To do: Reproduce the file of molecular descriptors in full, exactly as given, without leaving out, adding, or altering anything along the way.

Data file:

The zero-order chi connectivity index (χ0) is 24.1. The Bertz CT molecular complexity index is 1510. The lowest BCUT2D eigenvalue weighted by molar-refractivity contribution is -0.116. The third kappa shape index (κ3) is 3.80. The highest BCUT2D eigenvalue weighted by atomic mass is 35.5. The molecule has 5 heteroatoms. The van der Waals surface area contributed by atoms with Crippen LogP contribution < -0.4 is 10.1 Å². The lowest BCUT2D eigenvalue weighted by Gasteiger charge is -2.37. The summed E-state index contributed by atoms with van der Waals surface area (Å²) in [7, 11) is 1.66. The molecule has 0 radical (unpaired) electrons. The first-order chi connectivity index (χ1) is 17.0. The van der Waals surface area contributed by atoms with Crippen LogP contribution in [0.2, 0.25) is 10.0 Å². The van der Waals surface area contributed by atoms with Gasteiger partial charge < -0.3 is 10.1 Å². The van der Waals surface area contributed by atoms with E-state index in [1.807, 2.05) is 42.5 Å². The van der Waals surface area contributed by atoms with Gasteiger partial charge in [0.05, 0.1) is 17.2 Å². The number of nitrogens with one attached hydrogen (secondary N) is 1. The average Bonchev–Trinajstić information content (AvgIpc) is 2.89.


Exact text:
The zero-order chi connectivity index (χ0) is 24.1. The Bertz CT molecular complexity index is 1510. The lowest BCUT2D eigenvalue weighted by molar-refractivity contribution is -0.116. The third kappa shape index (κ3) is 3.80. The highest BCUT2D eigenvalue weighted by atomic mass is 35.5. The molecule has 5 heteroatoms. The van der Waals surface area contributed by atoms with Crippen LogP contribution < -0.4 is 10.1 Å². The lowest BCUT2D eigenvalue weighted by Gasteiger charge is -2.37. The summed E-state index contributed by atoms with van der Waals surface area (Å²) in [7, 11) is 1.66. The molecule has 0 radical (unpaired) electrons. The first-order chi connectivity index (χ1) is 17.0. The van der Waals surface area contributed by atoms with Crippen LogP contribution in [0.2, 0.25) is 10.0 Å². The van der Waals surface area contributed by atoms with Gasteiger partial charge < -0.3 is 10.1 Å². The van der Waals surface area contributed by atoms with E-state index in [1.807, 2.05) is 42.5 Å². The van der Waals surface area contributed by atoms with Gasteiger partial charge in [0.05, 0.1) is 17.2 Å². The number of nitrogens with one attached hydrogen (secondary N) is 1. The average Bonchev–Trinajstić information content (AvgIpc) is 2.89.